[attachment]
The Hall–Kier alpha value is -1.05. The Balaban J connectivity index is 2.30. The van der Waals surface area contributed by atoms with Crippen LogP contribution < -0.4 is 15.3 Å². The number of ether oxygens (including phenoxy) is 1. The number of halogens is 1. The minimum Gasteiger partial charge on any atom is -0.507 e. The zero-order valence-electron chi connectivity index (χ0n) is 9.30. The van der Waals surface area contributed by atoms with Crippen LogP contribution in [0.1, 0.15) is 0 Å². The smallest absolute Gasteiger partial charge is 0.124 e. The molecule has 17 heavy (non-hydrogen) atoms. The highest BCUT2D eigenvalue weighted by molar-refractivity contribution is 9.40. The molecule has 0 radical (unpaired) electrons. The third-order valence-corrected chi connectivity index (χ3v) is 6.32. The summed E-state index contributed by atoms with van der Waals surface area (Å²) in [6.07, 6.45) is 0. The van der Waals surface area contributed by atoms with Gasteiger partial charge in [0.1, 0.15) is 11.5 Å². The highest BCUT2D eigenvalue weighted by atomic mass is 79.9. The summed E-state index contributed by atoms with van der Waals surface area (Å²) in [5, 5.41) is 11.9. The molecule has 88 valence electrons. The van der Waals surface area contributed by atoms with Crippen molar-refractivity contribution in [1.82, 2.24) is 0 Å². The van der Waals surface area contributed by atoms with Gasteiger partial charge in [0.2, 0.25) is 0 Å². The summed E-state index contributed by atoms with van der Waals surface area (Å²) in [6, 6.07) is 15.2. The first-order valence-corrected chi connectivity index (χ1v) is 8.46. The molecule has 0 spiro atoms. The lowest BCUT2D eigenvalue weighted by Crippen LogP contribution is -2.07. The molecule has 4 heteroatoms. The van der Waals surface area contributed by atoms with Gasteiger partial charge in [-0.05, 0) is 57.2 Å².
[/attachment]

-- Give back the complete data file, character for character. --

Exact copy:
The Hall–Kier alpha value is -1.05. The Balaban J connectivity index is 2.30. The van der Waals surface area contributed by atoms with Crippen LogP contribution < -0.4 is 15.3 Å². The number of ether oxygens (including phenoxy) is 1. The number of halogens is 1. The minimum Gasteiger partial charge on any atom is -0.507 e. The zero-order valence-electron chi connectivity index (χ0n) is 9.30. The van der Waals surface area contributed by atoms with Crippen LogP contribution in [0.1, 0.15) is 0 Å². The smallest absolute Gasteiger partial charge is 0.124 e. The molecule has 17 heavy (non-hydrogen) atoms. The highest BCUT2D eigenvalue weighted by molar-refractivity contribution is 9.40. The molecule has 0 radical (unpaired) electrons. The third-order valence-corrected chi connectivity index (χ3v) is 6.32. The summed E-state index contributed by atoms with van der Waals surface area (Å²) in [6.07, 6.45) is 0. The van der Waals surface area contributed by atoms with Gasteiger partial charge in [0.1, 0.15) is 11.5 Å². The highest BCUT2D eigenvalue weighted by atomic mass is 79.9. The summed E-state index contributed by atoms with van der Waals surface area (Å²) in [5, 5.41) is 11.9. The molecule has 88 valence electrons. The van der Waals surface area contributed by atoms with Crippen molar-refractivity contribution in [1.82, 2.24) is 0 Å². The van der Waals surface area contributed by atoms with Gasteiger partial charge in [0.2, 0.25) is 0 Å². The summed E-state index contributed by atoms with van der Waals surface area (Å²) in [6, 6.07) is 15.2. The first-order valence-corrected chi connectivity index (χ1v) is 8.46. The molecule has 0 spiro atoms. The lowest BCUT2D eigenvalue weighted by Crippen LogP contribution is -2.07. The molecule has 4 heteroatoms. The van der Waals surface area contributed by atoms with Gasteiger partial charge in [-0.05, 0) is 57.2 Å².